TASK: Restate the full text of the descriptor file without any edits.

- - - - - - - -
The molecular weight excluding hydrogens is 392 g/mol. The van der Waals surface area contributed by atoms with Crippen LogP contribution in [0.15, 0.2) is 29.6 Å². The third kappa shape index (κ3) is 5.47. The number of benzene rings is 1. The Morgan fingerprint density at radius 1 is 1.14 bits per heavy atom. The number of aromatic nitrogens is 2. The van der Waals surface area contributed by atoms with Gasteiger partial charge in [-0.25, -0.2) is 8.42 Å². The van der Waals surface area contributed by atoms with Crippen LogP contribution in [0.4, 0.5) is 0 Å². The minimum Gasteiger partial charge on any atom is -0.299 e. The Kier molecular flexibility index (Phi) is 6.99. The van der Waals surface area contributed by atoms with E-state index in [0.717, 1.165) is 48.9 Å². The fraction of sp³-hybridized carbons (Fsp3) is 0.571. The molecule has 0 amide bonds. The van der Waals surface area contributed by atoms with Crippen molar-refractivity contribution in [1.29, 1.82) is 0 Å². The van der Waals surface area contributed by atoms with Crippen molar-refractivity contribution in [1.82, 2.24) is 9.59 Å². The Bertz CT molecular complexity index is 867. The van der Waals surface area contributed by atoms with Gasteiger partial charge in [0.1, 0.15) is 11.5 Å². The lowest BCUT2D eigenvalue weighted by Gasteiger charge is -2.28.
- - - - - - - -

The molecular weight excluding hydrogens is 392 g/mol. The van der Waals surface area contributed by atoms with Crippen LogP contribution in [0.15, 0.2) is 29.6 Å². The third kappa shape index (κ3) is 5.47. The number of benzene rings is 1. The Morgan fingerprint density at radius 1 is 1.14 bits per heavy atom. The number of aromatic nitrogens is 2. The van der Waals surface area contributed by atoms with Gasteiger partial charge in [-0.25, -0.2) is 8.42 Å². The van der Waals surface area contributed by atoms with Crippen LogP contribution in [0.4, 0.5) is 0 Å². The minimum Gasteiger partial charge on any atom is -0.299 e. The Kier molecular flexibility index (Phi) is 6.99. The van der Waals surface area contributed by atoms with E-state index in [0.717, 1.165) is 48.9 Å². The fraction of sp³-hybridized carbons (Fsp3) is 0.571. The molecule has 0 amide bonds. The van der Waals surface area contributed by atoms with Crippen molar-refractivity contribution in [1.29, 1.82) is 0 Å². The van der Waals surface area contributed by atoms with Crippen molar-refractivity contribution in [1.82, 2.24) is 9.59 Å². The Bertz CT molecular complexity index is 867. The van der Waals surface area contributed by atoms with Gasteiger partial charge in [0.1, 0.15) is 11.5 Å². The lowest BCUT2D eigenvalue weighted by Gasteiger charge is -2.28.